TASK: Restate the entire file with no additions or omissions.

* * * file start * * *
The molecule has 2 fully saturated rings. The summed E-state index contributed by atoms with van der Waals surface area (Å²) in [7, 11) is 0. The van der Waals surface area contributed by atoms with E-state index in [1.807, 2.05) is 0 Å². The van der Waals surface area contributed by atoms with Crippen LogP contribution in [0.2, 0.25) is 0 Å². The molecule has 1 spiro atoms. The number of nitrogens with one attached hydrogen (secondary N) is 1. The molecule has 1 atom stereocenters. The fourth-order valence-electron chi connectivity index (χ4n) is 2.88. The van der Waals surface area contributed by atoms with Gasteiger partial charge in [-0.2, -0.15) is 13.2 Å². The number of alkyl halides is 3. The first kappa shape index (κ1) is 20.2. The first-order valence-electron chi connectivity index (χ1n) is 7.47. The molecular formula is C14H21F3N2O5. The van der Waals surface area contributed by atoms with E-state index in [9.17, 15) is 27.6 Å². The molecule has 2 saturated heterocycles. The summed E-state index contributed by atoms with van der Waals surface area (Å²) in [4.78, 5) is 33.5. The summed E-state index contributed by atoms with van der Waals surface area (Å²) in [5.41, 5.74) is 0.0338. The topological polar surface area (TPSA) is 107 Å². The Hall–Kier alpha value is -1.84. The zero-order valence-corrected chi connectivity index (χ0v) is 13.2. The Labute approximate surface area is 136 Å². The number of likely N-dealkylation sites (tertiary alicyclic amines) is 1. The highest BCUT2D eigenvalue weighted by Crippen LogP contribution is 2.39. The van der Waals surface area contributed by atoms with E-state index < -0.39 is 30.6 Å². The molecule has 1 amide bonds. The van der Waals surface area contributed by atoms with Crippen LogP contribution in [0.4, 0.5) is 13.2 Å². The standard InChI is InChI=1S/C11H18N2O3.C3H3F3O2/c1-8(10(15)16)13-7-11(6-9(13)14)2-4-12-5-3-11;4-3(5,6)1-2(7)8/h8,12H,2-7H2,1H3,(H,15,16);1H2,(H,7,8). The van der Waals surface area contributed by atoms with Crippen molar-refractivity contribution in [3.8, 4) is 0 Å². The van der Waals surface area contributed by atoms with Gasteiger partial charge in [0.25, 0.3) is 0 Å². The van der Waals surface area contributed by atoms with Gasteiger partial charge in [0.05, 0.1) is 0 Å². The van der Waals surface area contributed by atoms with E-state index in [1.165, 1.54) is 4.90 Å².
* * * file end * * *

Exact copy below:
The molecule has 2 fully saturated rings. The summed E-state index contributed by atoms with van der Waals surface area (Å²) in [7, 11) is 0. The van der Waals surface area contributed by atoms with E-state index in [1.807, 2.05) is 0 Å². The van der Waals surface area contributed by atoms with Crippen LogP contribution in [0.2, 0.25) is 0 Å². The molecule has 1 spiro atoms. The number of nitrogens with one attached hydrogen (secondary N) is 1. The molecule has 1 atom stereocenters. The fourth-order valence-electron chi connectivity index (χ4n) is 2.88. The van der Waals surface area contributed by atoms with Gasteiger partial charge in [-0.2, -0.15) is 13.2 Å². The number of alkyl halides is 3. The first kappa shape index (κ1) is 20.2. The first-order valence-electron chi connectivity index (χ1n) is 7.47. The molecular formula is C14H21F3N2O5. The van der Waals surface area contributed by atoms with E-state index in [9.17, 15) is 27.6 Å². The molecule has 2 saturated heterocycles. The summed E-state index contributed by atoms with van der Waals surface area (Å²) in [4.78, 5) is 33.5. The summed E-state index contributed by atoms with van der Waals surface area (Å²) in [5.41, 5.74) is 0.0338. The topological polar surface area (TPSA) is 107 Å². The Hall–Kier alpha value is -1.84. The zero-order valence-corrected chi connectivity index (χ0v) is 13.2. The Labute approximate surface area is 136 Å². The number of likely N-dealkylation sites (tertiary alicyclic amines) is 1. The highest BCUT2D eigenvalue weighted by Crippen LogP contribution is 2.39. The van der Waals surface area contributed by atoms with E-state index < -0.39 is 30.6 Å². The molecule has 1 amide bonds. The van der Waals surface area contributed by atoms with Crippen LogP contribution in [0.4, 0.5) is 13.2 Å². The standard InChI is InChI=1S/C11H18N2O3.C3H3F3O2/c1-8(10(15)16)13-7-11(6-9(13)14)2-4-12-5-3-11;4-3(5,6)1-2(7)8/h8,12H,2-7H2,1H3,(H,15,16);1H2,(H,7,8). The van der Waals surface area contributed by atoms with Crippen molar-refractivity contribution in [3.8, 4) is 0 Å². The van der Waals surface area contributed by atoms with Gasteiger partial charge in [0.25, 0.3) is 0 Å². The van der Waals surface area contributed by atoms with Gasteiger partial charge in [0.05, 0.1) is 0 Å². The van der Waals surface area contributed by atoms with E-state index in [1.165, 1.54) is 4.90 Å².